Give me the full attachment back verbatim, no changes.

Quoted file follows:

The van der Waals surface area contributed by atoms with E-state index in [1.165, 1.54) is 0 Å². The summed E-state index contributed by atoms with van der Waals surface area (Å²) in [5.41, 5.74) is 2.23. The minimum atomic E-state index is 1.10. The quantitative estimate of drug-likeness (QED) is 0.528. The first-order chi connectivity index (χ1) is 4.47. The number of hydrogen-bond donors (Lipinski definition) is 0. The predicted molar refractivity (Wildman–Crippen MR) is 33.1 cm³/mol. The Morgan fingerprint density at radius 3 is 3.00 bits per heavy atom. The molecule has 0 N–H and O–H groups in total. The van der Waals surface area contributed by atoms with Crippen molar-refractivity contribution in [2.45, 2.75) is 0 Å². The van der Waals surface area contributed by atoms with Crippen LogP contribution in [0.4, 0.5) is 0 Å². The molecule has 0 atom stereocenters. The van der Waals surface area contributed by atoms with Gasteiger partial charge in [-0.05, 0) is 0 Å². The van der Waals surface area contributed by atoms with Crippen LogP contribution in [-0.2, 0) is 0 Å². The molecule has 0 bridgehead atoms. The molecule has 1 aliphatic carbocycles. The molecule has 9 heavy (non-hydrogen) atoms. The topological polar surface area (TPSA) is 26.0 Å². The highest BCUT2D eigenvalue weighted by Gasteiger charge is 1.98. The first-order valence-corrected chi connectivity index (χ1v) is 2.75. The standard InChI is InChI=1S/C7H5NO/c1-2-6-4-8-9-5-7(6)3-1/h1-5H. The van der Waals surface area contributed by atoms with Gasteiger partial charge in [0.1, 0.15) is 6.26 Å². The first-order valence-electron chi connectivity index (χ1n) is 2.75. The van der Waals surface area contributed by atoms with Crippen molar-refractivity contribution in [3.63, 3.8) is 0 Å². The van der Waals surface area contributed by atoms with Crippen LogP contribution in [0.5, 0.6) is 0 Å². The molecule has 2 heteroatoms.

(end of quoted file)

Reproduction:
The van der Waals surface area contributed by atoms with E-state index in [1.165, 1.54) is 0 Å². The summed E-state index contributed by atoms with van der Waals surface area (Å²) in [5.41, 5.74) is 2.23. The minimum atomic E-state index is 1.10. The quantitative estimate of drug-likeness (QED) is 0.528. The first-order chi connectivity index (χ1) is 4.47. The number of hydrogen-bond donors (Lipinski definition) is 0. The predicted molar refractivity (Wildman–Crippen MR) is 33.1 cm³/mol. The Morgan fingerprint density at radius 3 is 3.00 bits per heavy atom. The molecule has 0 N–H and O–H groups in total. The van der Waals surface area contributed by atoms with Crippen molar-refractivity contribution in [2.45, 2.75) is 0 Å². The van der Waals surface area contributed by atoms with Crippen LogP contribution in [0.4, 0.5) is 0 Å². The molecule has 0 atom stereocenters. The van der Waals surface area contributed by atoms with Gasteiger partial charge in [-0.05, 0) is 0 Å². The van der Waals surface area contributed by atoms with Crippen LogP contribution in [-0.2, 0) is 0 Å². The molecule has 0 bridgehead atoms. The molecule has 1 aliphatic carbocycles. The molecule has 9 heavy (non-hydrogen) atoms. The topological polar surface area (TPSA) is 26.0 Å². The highest BCUT2D eigenvalue weighted by Gasteiger charge is 1.98. The first-order valence-corrected chi connectivity index (χ1v) is 2.75. The standard InChI is InChI=1S/C7H5NO/c1-2-6-4-8-9-5-7(6)3-1/h1-5H. The van der Waals surface area contributed by atoms with Gasteiger partial charge in [0.1, 0.15) is 6.26 Å². The first-order valence-electron chi connectivity index (χ1n) is 2.75. The van der Waals surface area contributed by atoms with Crippen molar-refractivity contribution in [3.63, 3.8) is 0 Å². The van der Waals surface area contributed by atoms with Crippen LogP contribution in [0.5, 0.6) is 0 Å². The molecule has 2 heteroatoms.